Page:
We detected 12 secondary case-patients linked to an infectious case-patient at church services on 2 days. Secondary case-patients were seated in the same area of the church, up to 15 m from the primary case-patient, with whom there was no evidence of close physical contact. We believe that transmission during this outbreak is best explained by airborne spread, potentially the result of 3 factors. First, singing has been demonstrated to generate more respiratory aerosol particles and droplets than talking (7). Second, minimal ventilation might have enabled respiratory particles to accumulate in the air, and convection currents might have carried particles toward the pews where secondary case-patients were seated. Third, the primary case-patient was likely near the peak of infectiousness on the basis of low Ct values (8) and symptom onset occurring around the exposure dates (9). Although we cannot completely exclude fomite transmission, this transmission would not explain the spatial clustering of case-patients within the church over 2 days.

Strengths of our investigation include detailed case and contact follow-up, availability of video recordings of the services to confirm movements and locations of case-patients, high uptake of testing by contacts, and that SARS-CoV-2 genome sequencing provided supportive evidence that case-patients were closely related genomically. In addition, the New South Wales context of low community transmission (10) and high estimated case ascertainment (11) makes it unlikely that case-patients acquired infection outside this cluster.

A limitation was that most contacts were tested within a week of exposure, which could have been too early to detect some asymptomatic infections. Second, this investigation only provides circumstantial evidence of airborne transmission, and does not help elucidate the exact mechanism of spread. Finally, we are unsure why transmission did not occur at the services on July 17 (except in 1 possible instance); reasons might be related to altered air flow, the primary case-patient being past peak infectiousness, or that cases that did occur went undetected.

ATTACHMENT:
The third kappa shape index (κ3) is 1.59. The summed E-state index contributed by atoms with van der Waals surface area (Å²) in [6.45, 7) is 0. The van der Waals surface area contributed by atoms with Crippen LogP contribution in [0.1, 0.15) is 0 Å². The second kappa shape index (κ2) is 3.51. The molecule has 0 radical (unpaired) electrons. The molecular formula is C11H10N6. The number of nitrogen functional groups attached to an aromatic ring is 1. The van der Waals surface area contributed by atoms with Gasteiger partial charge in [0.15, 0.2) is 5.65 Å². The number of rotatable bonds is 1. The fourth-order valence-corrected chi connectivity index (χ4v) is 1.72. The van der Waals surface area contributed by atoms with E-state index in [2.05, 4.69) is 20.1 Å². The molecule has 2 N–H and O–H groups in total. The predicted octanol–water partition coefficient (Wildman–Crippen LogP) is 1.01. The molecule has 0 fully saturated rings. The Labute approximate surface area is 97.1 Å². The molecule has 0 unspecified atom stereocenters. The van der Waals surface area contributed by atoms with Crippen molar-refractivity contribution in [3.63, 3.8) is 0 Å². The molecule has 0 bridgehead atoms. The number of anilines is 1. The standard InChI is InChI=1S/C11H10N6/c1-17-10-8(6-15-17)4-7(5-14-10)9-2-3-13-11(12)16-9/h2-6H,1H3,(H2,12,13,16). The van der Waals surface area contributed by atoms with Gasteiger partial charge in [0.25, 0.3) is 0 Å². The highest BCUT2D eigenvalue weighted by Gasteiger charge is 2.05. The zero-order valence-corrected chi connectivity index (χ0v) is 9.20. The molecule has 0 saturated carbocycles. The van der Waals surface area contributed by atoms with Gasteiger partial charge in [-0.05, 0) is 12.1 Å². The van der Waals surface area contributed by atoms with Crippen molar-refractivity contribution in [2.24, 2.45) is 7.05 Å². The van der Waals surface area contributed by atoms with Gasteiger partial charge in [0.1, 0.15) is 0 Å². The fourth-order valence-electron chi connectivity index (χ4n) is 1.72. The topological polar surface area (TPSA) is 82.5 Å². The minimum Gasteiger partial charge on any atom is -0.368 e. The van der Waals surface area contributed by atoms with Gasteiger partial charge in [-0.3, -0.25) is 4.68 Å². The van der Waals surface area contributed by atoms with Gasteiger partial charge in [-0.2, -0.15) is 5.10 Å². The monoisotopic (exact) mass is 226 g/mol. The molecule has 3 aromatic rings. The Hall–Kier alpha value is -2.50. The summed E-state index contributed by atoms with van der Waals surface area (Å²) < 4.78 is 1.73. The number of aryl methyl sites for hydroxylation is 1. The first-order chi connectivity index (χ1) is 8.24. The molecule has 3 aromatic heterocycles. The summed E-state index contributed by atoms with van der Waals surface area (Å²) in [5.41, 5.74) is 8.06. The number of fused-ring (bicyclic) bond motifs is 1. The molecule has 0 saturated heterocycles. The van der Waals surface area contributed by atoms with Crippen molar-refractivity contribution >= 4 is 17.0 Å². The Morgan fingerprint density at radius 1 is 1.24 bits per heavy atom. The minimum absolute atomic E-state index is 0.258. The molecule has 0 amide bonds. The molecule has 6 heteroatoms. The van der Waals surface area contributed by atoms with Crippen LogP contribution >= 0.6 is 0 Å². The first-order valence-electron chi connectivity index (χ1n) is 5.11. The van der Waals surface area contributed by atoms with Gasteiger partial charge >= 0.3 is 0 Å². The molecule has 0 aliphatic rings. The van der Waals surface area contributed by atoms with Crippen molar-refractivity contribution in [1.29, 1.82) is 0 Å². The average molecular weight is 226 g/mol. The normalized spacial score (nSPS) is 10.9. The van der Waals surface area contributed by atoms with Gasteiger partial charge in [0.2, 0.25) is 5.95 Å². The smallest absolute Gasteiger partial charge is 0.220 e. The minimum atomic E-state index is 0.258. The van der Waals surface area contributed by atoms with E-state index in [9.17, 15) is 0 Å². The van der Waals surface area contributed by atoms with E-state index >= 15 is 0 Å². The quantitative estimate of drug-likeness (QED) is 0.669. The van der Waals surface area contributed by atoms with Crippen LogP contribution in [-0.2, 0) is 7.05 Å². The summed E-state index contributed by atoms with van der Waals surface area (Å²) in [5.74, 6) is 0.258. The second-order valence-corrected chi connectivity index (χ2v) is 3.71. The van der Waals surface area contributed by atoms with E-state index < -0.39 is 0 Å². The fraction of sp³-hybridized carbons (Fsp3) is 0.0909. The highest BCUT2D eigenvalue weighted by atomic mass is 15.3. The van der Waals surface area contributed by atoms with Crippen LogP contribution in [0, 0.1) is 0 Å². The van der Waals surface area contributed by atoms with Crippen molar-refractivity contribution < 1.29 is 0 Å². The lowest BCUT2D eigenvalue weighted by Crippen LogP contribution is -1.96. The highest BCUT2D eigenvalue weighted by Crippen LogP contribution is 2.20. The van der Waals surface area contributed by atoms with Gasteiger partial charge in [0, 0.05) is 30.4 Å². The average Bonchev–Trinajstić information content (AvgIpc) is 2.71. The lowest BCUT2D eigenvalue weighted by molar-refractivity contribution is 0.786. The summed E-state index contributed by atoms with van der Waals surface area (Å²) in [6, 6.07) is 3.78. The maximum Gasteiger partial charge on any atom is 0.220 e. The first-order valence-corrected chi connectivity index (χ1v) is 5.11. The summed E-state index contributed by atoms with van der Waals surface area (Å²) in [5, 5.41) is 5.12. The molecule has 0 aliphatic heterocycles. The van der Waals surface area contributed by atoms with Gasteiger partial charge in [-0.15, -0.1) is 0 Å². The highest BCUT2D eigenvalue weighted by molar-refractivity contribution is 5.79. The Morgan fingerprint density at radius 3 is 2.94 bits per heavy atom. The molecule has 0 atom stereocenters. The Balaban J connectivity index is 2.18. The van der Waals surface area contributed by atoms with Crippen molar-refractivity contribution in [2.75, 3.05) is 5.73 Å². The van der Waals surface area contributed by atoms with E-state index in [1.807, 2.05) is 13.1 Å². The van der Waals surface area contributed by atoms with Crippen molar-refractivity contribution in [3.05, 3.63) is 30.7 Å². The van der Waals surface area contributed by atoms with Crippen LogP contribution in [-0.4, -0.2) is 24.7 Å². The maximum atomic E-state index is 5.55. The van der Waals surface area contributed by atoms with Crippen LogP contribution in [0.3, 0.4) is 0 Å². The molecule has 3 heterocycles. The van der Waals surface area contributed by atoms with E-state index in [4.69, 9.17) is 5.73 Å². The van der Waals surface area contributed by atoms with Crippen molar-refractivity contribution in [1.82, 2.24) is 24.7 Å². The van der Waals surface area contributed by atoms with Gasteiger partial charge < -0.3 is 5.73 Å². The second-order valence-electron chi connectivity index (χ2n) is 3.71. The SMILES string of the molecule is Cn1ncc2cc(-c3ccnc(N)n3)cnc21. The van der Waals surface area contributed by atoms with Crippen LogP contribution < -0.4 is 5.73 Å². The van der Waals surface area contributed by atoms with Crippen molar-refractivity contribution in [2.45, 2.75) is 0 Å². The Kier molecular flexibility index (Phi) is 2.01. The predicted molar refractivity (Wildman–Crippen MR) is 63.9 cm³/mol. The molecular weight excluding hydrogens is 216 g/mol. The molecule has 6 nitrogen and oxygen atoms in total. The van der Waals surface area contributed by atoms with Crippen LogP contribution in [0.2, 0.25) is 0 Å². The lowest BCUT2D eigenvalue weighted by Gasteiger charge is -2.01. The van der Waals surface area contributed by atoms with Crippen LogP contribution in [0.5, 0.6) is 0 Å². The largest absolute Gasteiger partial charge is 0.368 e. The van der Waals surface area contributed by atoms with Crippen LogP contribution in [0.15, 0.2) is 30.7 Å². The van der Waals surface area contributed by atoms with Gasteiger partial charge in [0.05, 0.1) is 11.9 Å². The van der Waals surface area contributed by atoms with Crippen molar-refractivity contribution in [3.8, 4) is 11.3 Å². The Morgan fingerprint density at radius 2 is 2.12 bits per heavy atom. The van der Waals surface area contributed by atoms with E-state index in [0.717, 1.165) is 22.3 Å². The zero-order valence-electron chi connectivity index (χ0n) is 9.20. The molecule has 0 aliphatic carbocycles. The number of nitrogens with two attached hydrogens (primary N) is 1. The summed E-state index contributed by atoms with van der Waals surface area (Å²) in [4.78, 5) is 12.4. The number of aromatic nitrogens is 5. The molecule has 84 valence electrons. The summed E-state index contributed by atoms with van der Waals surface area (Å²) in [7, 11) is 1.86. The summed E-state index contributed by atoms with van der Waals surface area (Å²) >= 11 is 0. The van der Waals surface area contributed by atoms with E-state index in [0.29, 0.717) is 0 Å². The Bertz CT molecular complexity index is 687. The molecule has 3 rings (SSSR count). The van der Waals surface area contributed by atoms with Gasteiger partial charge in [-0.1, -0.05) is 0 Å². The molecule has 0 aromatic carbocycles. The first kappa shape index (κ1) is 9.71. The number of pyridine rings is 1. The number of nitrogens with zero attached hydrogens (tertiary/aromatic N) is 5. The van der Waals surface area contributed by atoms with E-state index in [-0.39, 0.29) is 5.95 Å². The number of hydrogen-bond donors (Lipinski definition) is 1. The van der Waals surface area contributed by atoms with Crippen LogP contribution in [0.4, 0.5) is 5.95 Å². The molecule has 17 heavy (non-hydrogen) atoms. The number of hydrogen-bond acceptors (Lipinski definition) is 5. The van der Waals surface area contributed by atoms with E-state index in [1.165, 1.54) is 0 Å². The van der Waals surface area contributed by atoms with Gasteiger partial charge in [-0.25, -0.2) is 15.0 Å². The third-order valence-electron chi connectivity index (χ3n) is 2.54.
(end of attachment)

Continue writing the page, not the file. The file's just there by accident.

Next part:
This cluster occurred despite adherence to guidelines requiring microphone use and a 3-m cordon around singers. Guidelines for places of worship were tightened after this cluster was detected, including increasing the distance required around a singer to 5 m. However additional mitigation measures might be necessary to prevent airborne infection during church services and singing, including increased natural or artificial ventilation (12) or moving activities outdoors.

Dr. Katelaris is a public health physician and field epidemiologist in the Western Sydney Local Health District Public Health Unit, Sydney, New South Wales, Australia. Her primary research interests include communicable disease control, infectious disease epidemiology, and outbreak investigation.



We thank the case-patients, church management, and wider church community for their participation and support during the outbreak management and investigations; Jennifer Paterson, Jennifer Lampard, Stephen Crone, and the Public Health Unit surge team for assistance with case and contact tracing; Kate Ward, Duleepa Jayasundara, and the Institute of Clinical Pathology and Medical Research, New South Wales Health Pathology for their contributions to the study; Aneliese Goodwin, Clement Lee, Carl Banting, Connie Lam, Karen-Ann Gray, Eby Sim, Elena Martinez, Mailie Gall, Jenny Draper, Rosemarie Sadsad, Andrew Ginn, and Qinning Wang for performing genome sequencing and bioinformatic analysis; and the New South Wales Ministry of Health Public Health Response Branch for its participation in the study.



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Cite This Article

DOI: 10.3201/eid2706.210465

Original Publication Date: April 05, 2021

Table of Contents – Volume 27, Number 6—June 2021

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Anthea L. Katelaris, Centre for Population Health, Locked Bag 7118, Parramatta BC 2124, NSW, Australia

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Page created: March 29, 2021
Page updated: May 18, 2021
Page reviewed: May 18, 2021
The conclusions, findings, and opinions expressed by authors contributing to this journal do not necessarily reflect the official position of the U.S. Department of Health and Human Services, the Public Health Service, the Centers for Disease Control and Prevention, or the authors' affiliated institutions. Use of trade names is for identification only and does not imply endorsement by any of the groups named above.